An 85-year-old man with peripheral vascular disease, coronary artery disease, congestive heart failure, dementia, a history of falls, and atrial fibrillation, which was being treated with warfarin, was admitted for a left transmetatarsal amputation. On postoperative day two, the patient slipped as he was getting out of bed to use the bathroom. He hit his head on his IV pole, and a CT scan demonstrated an acute right subdural hemorrhage. He subsequently suffered eight months of delirium before passing away at a skilled nursing facility. How could this incident have been prevented?
Explore this issue:September 2009
Hospitalization represents a vulnerable time for elderly people. The presence of acute illness, an unfamiliar environment, and the frequent addition of new medications predispose an elderly patient to such iatrogenic hazards of hospitalization as falls, pressure ulcers, and delirium.1 Inpatient falls are the most common type of adverse hospital event, accounting for 70% of all inpatient accidents.2 Thirty percent to 40% of inpatient falls result in injury, with 4% to 6% resulting in serious harm.2 Interestingly, 55% of falls occur in patients 60 or younger, but 60% of falls resulting in moderate to severe injury occur in those 70 and older.3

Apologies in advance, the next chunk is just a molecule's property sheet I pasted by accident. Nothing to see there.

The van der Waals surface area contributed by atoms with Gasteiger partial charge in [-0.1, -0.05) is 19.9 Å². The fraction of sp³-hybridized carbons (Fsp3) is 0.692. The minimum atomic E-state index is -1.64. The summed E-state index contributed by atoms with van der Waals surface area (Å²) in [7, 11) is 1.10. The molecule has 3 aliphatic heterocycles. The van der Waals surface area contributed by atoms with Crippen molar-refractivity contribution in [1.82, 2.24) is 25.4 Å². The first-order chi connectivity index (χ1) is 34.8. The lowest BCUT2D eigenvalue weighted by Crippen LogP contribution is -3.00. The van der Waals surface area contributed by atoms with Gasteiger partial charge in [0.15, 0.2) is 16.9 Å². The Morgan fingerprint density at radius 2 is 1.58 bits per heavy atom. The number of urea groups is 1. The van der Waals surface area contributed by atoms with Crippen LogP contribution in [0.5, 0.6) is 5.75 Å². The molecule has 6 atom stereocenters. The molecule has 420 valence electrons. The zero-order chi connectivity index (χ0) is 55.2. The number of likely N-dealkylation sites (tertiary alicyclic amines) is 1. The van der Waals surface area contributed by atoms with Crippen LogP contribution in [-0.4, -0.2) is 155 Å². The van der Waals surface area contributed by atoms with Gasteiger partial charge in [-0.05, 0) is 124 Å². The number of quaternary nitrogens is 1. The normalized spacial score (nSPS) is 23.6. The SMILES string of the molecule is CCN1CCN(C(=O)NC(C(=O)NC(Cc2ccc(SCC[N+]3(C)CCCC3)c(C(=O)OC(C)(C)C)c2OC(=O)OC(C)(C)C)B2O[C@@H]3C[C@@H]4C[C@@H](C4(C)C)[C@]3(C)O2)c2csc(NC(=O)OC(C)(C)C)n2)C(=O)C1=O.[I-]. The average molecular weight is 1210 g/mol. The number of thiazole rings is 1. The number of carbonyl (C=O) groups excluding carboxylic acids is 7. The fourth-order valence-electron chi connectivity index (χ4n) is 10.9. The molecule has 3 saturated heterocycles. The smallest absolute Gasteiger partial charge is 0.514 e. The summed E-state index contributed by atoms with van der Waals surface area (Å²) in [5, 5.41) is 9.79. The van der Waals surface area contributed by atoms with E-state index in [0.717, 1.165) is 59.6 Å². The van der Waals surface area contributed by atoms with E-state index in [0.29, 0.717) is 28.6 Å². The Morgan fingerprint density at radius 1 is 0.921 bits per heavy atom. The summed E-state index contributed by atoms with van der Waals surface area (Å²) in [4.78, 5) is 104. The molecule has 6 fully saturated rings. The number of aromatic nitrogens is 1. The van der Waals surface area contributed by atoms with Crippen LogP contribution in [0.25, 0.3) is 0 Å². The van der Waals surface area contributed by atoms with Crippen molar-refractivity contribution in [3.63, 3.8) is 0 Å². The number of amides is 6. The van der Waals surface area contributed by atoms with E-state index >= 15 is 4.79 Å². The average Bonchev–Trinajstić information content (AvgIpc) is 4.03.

A fall is a seminal event in the life of an elderly person. Even a fall without injury can initiate a vicious circle that begins with a fear of falling and is followed by a self-restriction of mobility, which commonly results in a decline in function.4 Functional decline in the elderly has been shown to predict mortality and nursing home placement.5
Inpatient falls are thought to occur via a complex interplay between medications, inherent patient susceptibilities, and hospital environmental hazards (see Figure 1, below).